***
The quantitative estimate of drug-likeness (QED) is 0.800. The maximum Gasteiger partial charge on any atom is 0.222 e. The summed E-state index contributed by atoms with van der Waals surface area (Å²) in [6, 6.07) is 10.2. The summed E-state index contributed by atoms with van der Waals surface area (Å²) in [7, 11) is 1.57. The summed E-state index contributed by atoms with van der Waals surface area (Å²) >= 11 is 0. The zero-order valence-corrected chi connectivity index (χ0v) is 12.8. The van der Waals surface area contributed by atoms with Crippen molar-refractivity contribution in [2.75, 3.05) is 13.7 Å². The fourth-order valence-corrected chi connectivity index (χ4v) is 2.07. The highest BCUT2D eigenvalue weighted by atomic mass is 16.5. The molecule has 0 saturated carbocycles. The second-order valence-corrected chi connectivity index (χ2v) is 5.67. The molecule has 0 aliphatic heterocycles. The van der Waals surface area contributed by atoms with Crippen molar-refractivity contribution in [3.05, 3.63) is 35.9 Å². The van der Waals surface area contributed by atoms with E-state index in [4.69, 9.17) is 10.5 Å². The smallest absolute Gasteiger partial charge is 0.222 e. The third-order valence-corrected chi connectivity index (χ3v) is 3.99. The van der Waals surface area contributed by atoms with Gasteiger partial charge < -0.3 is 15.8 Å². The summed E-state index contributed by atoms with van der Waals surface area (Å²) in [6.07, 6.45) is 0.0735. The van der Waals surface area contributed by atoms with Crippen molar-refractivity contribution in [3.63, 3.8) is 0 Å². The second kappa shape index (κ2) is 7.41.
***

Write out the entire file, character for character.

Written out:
The quantitative estimate of drug-likeness (QED) is 0.800. The maximum Gasteiger partial charge on any atom is 0.222 e. The summed E-state index contributed by atoms with van der Waals surface area (Å²) in [6, 6.07) is 10.2. The summed E-state index contributed by atoms with van der Waals surface area (Å²) in [7, 11) is 1.57. The summed E-state index contributed by atoms with van der Waals surface area (Å²) >= 11 is 0. The zero-order valence-corrected chi connectivity index (χ0v) is 12.8. The van der Waals surface area contributed by atoms with Crippen molar-refractivity contribution in [2.75, 3.05) is 13.7 Å². The fourth-order valence-corrected chi connectivity index (χ4v) is 2.07. The highest BCUT2D eigenvalue weighted by atomic mass is 16.5. The molecule has 0 saturated carbocycles. The second-order valence-corrected chi connectivity index (χ2v) is 5.67. The molecule has 0 aliphatic heterocycles. The van der Waals surface area contributed by atoms with Crippen molar-refractivity contribution in [3.05, 3.63) is 35.9 Å². The van der Waals surface area contributed by atoms with E-state index in [4.69, 9.17) is 10.5 Å². The smallest absolute Gasteiger partial charge is 0.222 e. The third-order valence-corrected chi connectivity index (χ3v) is 3.99. The van der Waals surface area contributed by atoms with Gasteiger partial charge < -0.3 is 15.8 Å². The summed E-state index contributed by atoms with van der Waals surface area (Å²) in [6.07, 6.45) is 0.0735. The van der Waals surface area contributed by atoms with Crippen molar-refractivity contribution in [3.63, 3.8) is 0 Å². The second kappa shape index (κ2) is 7.41.